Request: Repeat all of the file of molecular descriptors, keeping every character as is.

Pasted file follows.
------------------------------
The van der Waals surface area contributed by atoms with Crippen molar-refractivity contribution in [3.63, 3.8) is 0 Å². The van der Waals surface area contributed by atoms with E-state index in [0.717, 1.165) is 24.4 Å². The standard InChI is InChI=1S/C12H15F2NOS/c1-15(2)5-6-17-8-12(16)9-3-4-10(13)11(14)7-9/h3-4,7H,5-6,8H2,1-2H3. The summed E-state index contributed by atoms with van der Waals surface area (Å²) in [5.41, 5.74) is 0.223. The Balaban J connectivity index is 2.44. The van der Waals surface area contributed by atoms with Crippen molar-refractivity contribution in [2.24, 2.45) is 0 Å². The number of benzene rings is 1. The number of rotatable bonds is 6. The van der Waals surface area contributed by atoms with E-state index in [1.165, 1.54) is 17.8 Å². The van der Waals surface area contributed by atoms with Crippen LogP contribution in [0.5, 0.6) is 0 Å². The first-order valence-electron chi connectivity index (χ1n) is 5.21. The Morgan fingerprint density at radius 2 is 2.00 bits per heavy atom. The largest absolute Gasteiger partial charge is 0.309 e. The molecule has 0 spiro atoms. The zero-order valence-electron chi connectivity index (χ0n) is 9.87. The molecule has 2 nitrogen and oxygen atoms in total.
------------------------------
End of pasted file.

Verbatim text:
The van der Waals surface area contributed by atoms with Crippen molar-refractivity contribution in [3.63, 3.8) is 0 Å². The van der Waals surface area contributed by atoms with E-state index in [0.717, 1.165) is 24.4 Å². The standard InChI is InChI=1S/C12H15F2NOS/c1-15(2)5-6-17-8-12(16)9-3-4-10(13)11(14)7-9/h3-4,7H,5-6,8H2,1-2H3. The summed E-state index contributed by atoms with van der Waals surface area (Å²) in [5.41, 5.74) is 0.223. The Balaban J connectivity index is 2.44. The van der Waals surface area contributed by atoms with Crippen molar-refractivity contribution in [2.24, 2.45) is 0 Å². The number of benzene rings is 1. The number of rotatable bonds is 6. The van der Waals surface area contributed by atoms with E-state index in [1.165, 1.54) is 17.8 Å². The van der Waals surface area contributed by atoms with Crippen LogP contribution in [0.5, 0.6) is 0 Å². The first-order valence-electron chi connectivity index (χ1n) is 5.21. The Morgan fingerprint density at radius 2 is 2.00 bits per heavy atom. The largest absolute Gasteiger partial charge is 0.309 e. The molecule has 0 spiro atoms. The zero-order valence-electron chi connectivity index (χ0n) is 9.87. The molecule has 2 nitrogen and oxygen atoms in total.